Can dementia be prevented?
It is not usually possible to say for sure why a particular person has developed dementia. Ageing is the biggest risk factor for dementia and can't be changed. There are however lots of things you can do to reduce your risk.
What risk factors can we change?
Factors such as high blood pressure, lack of physical exercise and smoking – all of which lead to narrowing of the arteries – increase the risk of developing Alzheimer’s disease and vascular dementia. There is evidence that a healthy lifestyle, especially in mid-life, can help reduce the risk of dementia. Regular physical exercise (for example, cycling, swimming, brisk walking), maintaining a healthy weight, not smoking, and drinking alcohol only in moderation, if at all, are linked to a reduced risk of dementia.
A healthy balanced diet also helps to reduce a person’s risk. A balanced diet is one which is low in saturated fat, does not have too much salt, sugar or red meat, and includes plenty of fish, starchy foods, and fruit and vegetables. All these healthy lifestyle choices will also reduce the risk of other serious conditions such as stroke, heart disease and cancer.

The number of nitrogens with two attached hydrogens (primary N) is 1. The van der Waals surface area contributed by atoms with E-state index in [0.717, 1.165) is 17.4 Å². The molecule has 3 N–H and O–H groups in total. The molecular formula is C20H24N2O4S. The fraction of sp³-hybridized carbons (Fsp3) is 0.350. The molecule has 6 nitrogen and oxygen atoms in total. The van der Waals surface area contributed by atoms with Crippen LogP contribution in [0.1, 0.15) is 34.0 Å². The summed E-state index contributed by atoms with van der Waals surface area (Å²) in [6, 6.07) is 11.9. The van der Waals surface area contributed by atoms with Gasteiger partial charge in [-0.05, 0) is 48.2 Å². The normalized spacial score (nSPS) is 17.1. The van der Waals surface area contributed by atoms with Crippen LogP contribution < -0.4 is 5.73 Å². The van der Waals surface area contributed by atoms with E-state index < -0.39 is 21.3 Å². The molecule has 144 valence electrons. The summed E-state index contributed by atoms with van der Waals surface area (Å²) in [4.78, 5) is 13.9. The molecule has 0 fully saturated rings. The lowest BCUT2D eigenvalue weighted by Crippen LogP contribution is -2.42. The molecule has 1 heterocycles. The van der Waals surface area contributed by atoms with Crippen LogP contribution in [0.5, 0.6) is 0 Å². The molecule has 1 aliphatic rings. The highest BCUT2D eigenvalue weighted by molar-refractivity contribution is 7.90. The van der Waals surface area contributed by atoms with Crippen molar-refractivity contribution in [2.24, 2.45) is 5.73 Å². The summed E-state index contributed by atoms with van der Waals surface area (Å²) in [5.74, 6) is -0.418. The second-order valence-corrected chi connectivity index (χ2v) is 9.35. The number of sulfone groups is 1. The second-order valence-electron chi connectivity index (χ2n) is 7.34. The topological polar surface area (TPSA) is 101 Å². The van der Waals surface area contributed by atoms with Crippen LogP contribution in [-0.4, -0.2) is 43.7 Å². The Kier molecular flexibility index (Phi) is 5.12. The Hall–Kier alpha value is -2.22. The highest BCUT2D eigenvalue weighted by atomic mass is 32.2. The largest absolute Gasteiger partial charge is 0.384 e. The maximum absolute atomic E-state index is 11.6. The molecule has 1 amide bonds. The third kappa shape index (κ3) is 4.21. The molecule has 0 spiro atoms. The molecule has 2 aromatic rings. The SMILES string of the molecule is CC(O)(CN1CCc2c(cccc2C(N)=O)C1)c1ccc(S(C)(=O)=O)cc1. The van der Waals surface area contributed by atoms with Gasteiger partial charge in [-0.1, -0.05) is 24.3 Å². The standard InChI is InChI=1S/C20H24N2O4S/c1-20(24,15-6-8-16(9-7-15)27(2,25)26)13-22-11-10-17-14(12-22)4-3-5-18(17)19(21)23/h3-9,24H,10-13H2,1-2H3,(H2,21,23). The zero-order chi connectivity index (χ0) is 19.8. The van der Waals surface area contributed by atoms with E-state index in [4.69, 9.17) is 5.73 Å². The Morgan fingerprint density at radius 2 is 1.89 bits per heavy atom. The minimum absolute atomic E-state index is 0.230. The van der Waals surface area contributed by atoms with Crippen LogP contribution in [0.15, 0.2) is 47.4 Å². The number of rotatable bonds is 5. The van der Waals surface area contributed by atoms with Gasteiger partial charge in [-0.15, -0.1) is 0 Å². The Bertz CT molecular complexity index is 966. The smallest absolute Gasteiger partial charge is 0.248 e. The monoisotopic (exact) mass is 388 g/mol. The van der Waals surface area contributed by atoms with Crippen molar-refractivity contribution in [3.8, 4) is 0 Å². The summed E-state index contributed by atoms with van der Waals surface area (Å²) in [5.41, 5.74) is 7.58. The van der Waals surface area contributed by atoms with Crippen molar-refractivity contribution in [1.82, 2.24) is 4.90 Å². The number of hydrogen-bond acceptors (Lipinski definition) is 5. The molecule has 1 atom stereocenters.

A person who is already living with conditions such as diabetes, heart problems, high blood pressure or high cholesterol should follow professional advice to keep their condition under control. Getting depression treated early is also important.
It also seems that keeping mentally and socially active into later life may help lower a person’s risk of dementia. Being mentally active could include doing puzzles or reading, or learning a new skill. Being socially active could include visiting friends or going to a place of worship. Volunteering could offer both mental and social activity and many organisations offer opportunities for people looking to donate their time or skills.
Last reviewed: January 2017
Next review due: January 2020
Our information is based on evidence and need, and is regularly updated using quality-controlled processes. It is reviewed by experts in health and social care and people affected by dementia.
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